Ray Harryhausen


There are certain entities that, if not for their existence, the world would’ve been very different. The list is probably shorter than we might like to imagine. But in the world of movie special effects, it would be hard to conceive of anything without Ray Harryhausen, who died today at 92.

Harryhausen was the King of stop motion, which is to say images made up of thousands of single cell photos of miniatures, in order to create the illusion of movement. Painstaking is a huge understatement. The method was born before him (King Kong and less famous examples before it) but he would perfect it in flicks like Jason And The Argonauts and Seventh Voyage Of Sinbad. Before computer graphics sterilized everything, Harryhausen was building real things and pouring his heart into bringing them to life, taking the medium to lengths unimagined before him and impacting everything that would come after.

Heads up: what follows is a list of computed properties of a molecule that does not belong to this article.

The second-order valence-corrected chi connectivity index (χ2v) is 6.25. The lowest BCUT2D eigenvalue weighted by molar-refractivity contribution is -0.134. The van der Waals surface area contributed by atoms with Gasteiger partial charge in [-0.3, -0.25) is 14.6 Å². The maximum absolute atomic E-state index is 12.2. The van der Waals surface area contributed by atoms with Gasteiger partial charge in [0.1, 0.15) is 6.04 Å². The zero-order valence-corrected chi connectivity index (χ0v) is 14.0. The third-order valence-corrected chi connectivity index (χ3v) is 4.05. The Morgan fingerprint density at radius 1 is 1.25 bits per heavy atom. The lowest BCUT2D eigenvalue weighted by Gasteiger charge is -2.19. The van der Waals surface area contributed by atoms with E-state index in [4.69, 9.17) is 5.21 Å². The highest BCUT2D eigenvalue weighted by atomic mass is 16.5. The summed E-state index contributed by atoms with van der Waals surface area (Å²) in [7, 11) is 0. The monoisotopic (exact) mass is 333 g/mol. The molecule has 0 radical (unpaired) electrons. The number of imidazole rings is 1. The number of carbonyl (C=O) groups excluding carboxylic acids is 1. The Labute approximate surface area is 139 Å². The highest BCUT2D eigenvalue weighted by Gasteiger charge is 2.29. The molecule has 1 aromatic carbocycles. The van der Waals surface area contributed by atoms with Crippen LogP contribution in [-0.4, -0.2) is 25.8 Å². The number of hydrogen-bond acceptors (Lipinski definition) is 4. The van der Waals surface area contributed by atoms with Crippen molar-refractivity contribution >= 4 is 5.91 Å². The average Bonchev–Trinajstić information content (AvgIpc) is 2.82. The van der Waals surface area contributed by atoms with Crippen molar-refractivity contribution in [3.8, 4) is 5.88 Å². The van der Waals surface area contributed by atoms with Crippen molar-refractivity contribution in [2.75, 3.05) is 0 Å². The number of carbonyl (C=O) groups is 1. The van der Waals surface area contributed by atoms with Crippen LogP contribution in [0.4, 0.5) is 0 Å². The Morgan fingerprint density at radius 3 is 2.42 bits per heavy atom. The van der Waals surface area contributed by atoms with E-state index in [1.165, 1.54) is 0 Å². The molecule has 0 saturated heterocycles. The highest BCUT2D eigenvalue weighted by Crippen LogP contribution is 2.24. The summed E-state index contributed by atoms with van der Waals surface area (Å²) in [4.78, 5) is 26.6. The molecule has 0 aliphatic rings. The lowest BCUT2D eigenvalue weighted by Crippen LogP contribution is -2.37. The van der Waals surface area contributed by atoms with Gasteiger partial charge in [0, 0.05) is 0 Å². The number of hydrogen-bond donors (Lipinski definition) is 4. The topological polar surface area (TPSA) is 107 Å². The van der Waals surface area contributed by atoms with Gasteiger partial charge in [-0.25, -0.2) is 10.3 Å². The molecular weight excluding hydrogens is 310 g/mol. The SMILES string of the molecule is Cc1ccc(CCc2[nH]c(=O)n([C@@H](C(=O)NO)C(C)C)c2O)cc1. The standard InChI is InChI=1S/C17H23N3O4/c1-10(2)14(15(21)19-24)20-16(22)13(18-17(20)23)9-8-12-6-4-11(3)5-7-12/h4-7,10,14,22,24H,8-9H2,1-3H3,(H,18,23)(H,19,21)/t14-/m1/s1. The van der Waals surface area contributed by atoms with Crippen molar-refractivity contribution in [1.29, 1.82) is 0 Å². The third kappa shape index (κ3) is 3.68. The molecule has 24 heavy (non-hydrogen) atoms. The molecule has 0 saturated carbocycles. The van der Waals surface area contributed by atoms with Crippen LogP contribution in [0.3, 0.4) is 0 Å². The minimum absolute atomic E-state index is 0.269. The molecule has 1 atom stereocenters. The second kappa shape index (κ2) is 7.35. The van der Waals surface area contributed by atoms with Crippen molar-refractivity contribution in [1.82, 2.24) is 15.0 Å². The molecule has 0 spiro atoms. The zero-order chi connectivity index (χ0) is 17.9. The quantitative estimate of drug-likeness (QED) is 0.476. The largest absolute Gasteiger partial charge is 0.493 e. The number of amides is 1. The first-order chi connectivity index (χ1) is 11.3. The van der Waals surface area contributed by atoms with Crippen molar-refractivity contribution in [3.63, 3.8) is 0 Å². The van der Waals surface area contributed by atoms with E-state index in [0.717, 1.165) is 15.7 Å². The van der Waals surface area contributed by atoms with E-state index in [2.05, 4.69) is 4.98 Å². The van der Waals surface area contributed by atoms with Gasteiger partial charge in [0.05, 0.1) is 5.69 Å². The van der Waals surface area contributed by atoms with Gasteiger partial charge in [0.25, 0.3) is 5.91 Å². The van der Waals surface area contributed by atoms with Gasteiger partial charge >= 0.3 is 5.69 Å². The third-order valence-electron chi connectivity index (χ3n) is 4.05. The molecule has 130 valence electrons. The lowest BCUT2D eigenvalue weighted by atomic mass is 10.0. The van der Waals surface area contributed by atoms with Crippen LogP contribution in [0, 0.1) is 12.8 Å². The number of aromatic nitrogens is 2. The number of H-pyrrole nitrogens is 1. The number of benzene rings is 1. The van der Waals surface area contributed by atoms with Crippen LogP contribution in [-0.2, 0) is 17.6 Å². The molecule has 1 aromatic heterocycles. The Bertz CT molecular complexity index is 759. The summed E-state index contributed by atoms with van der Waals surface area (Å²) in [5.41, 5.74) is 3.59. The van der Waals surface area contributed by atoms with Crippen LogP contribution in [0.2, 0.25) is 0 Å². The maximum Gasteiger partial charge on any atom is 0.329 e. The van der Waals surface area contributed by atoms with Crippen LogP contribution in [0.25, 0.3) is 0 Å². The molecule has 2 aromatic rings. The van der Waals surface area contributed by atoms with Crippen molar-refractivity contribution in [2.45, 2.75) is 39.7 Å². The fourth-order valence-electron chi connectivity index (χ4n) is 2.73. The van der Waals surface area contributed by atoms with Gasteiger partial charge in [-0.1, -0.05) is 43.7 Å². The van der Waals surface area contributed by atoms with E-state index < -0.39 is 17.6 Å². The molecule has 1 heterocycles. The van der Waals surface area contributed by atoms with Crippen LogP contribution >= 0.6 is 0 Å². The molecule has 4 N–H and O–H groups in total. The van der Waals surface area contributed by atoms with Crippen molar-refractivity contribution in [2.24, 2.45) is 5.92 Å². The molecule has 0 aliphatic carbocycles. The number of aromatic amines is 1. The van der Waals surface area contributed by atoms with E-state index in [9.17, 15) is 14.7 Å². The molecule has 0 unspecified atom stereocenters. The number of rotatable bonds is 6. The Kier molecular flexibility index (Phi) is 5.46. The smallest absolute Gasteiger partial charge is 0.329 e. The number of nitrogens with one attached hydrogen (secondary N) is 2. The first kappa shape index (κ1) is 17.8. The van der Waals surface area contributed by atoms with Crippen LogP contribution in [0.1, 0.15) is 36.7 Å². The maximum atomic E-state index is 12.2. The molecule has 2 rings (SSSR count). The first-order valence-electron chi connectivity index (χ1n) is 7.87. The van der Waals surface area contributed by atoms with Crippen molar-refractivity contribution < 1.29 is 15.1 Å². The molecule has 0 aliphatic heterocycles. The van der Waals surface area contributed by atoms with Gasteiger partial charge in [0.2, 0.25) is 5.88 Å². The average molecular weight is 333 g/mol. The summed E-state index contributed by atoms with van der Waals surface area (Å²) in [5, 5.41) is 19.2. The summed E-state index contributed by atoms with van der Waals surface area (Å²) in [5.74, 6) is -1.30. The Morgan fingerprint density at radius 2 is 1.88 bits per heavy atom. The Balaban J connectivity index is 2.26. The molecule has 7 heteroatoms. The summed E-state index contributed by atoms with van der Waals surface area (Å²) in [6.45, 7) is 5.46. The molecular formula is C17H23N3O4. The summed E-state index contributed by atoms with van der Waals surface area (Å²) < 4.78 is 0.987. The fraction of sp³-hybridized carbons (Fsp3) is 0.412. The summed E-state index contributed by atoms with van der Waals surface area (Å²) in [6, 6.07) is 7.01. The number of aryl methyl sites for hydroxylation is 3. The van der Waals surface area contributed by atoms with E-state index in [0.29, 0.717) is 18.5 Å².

My first exposure came around ’82 or ’83, when the local UHF station, my beloved WDRB 41, got the rights to air Clash of The Titans. It was new and prestigious enough to be aired in prime time, and since I was living to see it thanks to the constant commercials they were airing during the cartoons, my parents let me stay up to watch it. Like millions of other kids and kids at heart around the planet, the images (especially Medusa) will stay with me forever.

Here’s to you, Ray.